Despite the high density and enclosed blocks, the new neighbourhoods are actually not 100% similar to traditional inner-city areas.

“Urban planning is similar in terms of block design, but there are various differences on the level of details. Bay windows, ornamentation or gambrel roofs have not returned in exactly the same way. Ceiling heights are still lower and courtyard buildings are no longer constructed.”

Commercial activities are now often concentrated in local malls rather than markets or market halls. While traditional brick-and-mortar businesses exist, the commercial dynamics of the new districts are perhaps less dependent on them than in older inner-city areas.

Despite the increase in population, it has in fact proved challenging to create the kind of lively, vibrant public space promised in the city strategies and district visions. “The scale of squares is often too large, especially when combined with a lack of market trading or other enlivening functions”, Norppa argues. “Places that are very centrally located, such as the Narinkka square in Kamppi, tend to be full of people, but in other locations they are often less likely to be so.”

Nevertheless, the human environment is now in focus. Squares in the city centre, such as Kasarmitori, have been liberated from traffic and returned to pedestrians. Influences for the plans of new districts have been sought from lively, small-scale places, of mediaeval origins even. The gridiron plan has been partly broken in the Jätkäsaari and Hernesaari plans in favour of winding lanes, on which one can sense the presence of the ghost of urban theorist Camillo Sitte.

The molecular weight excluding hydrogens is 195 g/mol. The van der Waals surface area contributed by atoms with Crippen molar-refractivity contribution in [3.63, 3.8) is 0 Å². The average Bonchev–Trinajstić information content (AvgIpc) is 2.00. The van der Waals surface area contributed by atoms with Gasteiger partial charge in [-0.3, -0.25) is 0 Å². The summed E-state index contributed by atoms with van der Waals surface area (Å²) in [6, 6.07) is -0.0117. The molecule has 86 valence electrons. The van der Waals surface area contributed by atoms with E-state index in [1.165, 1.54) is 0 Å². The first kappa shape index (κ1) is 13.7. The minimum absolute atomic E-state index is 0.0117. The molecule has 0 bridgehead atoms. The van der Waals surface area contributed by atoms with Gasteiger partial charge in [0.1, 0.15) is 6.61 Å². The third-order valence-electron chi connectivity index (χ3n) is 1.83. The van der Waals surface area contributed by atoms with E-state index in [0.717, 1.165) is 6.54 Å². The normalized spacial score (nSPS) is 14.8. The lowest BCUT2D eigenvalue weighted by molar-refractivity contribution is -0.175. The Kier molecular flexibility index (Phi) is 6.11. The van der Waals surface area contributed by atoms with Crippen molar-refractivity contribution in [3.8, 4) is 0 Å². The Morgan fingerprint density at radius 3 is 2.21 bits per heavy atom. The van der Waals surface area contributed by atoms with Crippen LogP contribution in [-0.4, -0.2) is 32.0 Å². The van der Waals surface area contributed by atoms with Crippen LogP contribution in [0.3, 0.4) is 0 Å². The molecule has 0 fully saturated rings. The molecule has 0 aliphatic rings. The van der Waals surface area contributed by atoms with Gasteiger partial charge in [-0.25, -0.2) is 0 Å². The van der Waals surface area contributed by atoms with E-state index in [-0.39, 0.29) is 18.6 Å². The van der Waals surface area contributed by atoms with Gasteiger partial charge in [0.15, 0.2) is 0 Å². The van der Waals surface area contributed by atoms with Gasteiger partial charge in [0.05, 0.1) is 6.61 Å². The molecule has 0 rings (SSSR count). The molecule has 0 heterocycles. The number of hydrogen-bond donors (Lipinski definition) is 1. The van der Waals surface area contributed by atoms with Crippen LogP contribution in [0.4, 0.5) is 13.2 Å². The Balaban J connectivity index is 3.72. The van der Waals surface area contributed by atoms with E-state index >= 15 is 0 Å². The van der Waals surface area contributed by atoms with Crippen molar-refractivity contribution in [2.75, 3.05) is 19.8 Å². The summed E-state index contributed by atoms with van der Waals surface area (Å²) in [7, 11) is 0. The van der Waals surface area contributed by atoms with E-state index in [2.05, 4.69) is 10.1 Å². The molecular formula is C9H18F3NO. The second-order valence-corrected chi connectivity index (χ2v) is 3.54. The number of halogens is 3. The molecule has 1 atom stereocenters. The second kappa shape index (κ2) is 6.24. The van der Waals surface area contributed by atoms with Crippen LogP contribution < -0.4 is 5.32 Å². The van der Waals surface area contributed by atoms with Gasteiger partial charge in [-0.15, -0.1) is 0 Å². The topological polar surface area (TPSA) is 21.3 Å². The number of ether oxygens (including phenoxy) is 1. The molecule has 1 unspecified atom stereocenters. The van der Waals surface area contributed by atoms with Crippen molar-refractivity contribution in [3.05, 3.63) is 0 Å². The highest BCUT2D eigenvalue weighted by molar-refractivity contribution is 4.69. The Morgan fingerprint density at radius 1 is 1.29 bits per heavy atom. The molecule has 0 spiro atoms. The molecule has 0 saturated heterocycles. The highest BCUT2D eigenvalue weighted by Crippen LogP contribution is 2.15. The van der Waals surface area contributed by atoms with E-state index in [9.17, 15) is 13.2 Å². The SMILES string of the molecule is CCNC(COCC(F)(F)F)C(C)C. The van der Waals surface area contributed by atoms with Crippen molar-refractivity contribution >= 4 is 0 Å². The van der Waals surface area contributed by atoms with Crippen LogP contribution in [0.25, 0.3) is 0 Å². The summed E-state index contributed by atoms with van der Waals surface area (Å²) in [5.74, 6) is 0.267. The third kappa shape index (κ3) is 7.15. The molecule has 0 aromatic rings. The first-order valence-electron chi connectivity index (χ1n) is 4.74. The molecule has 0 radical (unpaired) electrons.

The flows of influences governing the physical and spatial development of Helsinki is one of the major themes that Miika Norppa discusses in his thesis. The construction of the Finnish capital has been influenced in different periods in history by Scandinavian, Russian and German urbanisms as well as several others. With the exception of the American ‘car city’ ideal of the 1950–70s, the main sources of influence have tended to be European. Recently the ‘catchment area’ of influences has again widened, with places like Vancouver or Spanish cities playing a role.

The new seafront developments have been influenced, in particular, by similar projects in Stockholm, Gothenburg and elsewhere in northern Europe. But with all these flows of influences, what elements are unique for Helsinki? Are we only replicating foreign ideas in urban planning and architecture, or is there a local brand of urbanism?

“Often, it’s not an either–or question. Many ideas have their origins abroad but are then interpreted differently in Finland and other countries. International Art Nouveau, for example, developed into Finnish National Romanticism and Karelianism in the early 20th century and these ideas are still easy to spot in the Helsinki streetscape, for instance in Katajanokka.” 

Helsinki also has a strong local modernist tradition with prominent architects. “Of course the Modernism of Helsinki was influenced by Sweden, among others, but the internationally renowned contribution of Alvar Aalto, in particular, helped develop it into something distinctly Finnish”, says Norppa. “Many significant examples of Finnish Modernism can be found in the Töölö district and the Olympic area.”